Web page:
Numerous lessons are to be learned from the tale of the Yap Island. First, is that most modern- day societies are crafted around stories, stories that have made it possible, over decades and centuries, to create cultures, nations, faiths, and yes, even monetary systems. Why then do we value gold so much despite other metals sharing similar characteristics? Which leads us to the second lesson: the concept of perceived scarcity. Scarcity is an economic concept which refers to the fact that there exists only a finite number of resources or limited amount of economic goods. The general rule of thumb is that we place a higher value on goods that are scarce than on goods that are abundant. As illustrated above, the Rai stones were valuable because of their perceived scarcity. They were perceived to be scarce because they were so difficult, especially with the primitive technologies of the Yapese at the time, to quarry from an island hundreds of kilometers away.
Moral of the story: when you start creating a lot of Rai stones or start printing a lot of money, you are just depreciating the accounting system of an economy as opposed to getting wealthier. This decrease in the purchasing power of money over time is what is commonly known as “inflation”.
In essence: what comes easy will not last long and what lasts long will not come easy.
Unbanked, underbanked & micropayments
Today’s financial sector challenges and frictions are cryptocurrencies and blockchain’s potential opportunities. In 2018, financial services represented 7.5% of the US economy or, more precisely, $1.5 trillion USD of revenues. In 2020, payments revenues were approximately $1.9 trillion USD globally.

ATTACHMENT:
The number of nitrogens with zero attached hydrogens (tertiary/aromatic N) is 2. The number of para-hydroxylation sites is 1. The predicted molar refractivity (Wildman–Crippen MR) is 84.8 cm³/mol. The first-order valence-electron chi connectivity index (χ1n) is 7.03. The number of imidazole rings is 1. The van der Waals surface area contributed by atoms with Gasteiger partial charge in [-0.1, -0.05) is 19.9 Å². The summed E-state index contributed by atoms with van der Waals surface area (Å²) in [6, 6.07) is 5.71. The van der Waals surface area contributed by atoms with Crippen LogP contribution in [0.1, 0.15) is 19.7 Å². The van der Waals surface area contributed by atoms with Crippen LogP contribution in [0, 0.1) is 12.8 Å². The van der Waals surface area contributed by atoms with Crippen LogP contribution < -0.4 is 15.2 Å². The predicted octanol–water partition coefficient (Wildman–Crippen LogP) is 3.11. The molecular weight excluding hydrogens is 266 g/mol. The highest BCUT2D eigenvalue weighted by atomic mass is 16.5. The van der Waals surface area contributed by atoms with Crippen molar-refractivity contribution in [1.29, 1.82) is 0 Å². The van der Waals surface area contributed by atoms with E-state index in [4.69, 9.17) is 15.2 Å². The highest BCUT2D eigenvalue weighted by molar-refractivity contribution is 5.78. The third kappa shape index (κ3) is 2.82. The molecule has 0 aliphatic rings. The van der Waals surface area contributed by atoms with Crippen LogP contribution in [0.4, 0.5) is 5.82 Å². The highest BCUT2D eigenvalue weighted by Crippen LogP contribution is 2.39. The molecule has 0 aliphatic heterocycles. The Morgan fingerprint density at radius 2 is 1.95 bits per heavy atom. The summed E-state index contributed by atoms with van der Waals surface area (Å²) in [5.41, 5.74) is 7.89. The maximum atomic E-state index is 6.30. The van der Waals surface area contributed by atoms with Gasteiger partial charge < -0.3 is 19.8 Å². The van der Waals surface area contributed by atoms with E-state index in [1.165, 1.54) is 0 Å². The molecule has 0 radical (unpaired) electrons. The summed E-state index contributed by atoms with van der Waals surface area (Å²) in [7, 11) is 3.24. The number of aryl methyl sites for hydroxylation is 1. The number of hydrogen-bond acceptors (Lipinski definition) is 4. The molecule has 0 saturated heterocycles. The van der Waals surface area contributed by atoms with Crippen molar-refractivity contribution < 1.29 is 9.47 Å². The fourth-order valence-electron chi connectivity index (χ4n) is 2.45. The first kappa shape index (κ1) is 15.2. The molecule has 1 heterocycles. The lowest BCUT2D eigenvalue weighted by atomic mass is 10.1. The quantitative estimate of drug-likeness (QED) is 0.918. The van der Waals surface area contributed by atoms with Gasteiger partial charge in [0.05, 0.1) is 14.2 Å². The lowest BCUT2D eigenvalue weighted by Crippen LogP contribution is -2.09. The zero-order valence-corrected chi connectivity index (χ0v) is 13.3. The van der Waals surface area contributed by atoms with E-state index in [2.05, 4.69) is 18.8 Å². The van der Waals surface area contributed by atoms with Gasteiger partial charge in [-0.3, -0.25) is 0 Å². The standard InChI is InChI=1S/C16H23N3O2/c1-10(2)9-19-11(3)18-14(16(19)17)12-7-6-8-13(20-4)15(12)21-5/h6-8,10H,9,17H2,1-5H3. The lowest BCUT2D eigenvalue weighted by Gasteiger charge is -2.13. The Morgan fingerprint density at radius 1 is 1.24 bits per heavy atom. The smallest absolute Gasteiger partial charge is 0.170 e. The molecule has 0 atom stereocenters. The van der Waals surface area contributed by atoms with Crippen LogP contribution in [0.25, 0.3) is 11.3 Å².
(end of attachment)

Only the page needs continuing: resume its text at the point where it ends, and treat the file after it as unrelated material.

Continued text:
With approximately 1.7+ billion people in this world that are currently unbanked, cryptocurrencies present a peer-to-peer alternative to traditional banking and payment systems (including cross-border remittances) without the need of financial intermediaries.
For example, and according to the World Bank Organization, 50 per cent of the Latin American population has limited or no access to a bank account. And yet, 55% of adults in the region have a mobile phone and internet access.
Volatility, liquidity & ponzinomics
Like the tulip bulbs of 1624, cryptocurrencies remain, for now, a high-risk, volatile, and speculative asset. As the last few weeks have demonstrated, unexpected changes in market sentiment can lead to sudden moves in price. Bitcoin, to date, has lost approximately 70% since reaching an all-time high of $83,000 CAD in November 2021.
In addition to the volatility, if the current Bitcoin experiment currently taking place in El Salvador has shown us anything is that the illiquid and intangible nature of cryptocurrencies make it very difficult to convert it back to cash as there very few Bitcoin ATMs and a lot of Salvadoran merchants have now given up on the cryptocurrency and reverted to accept only cash.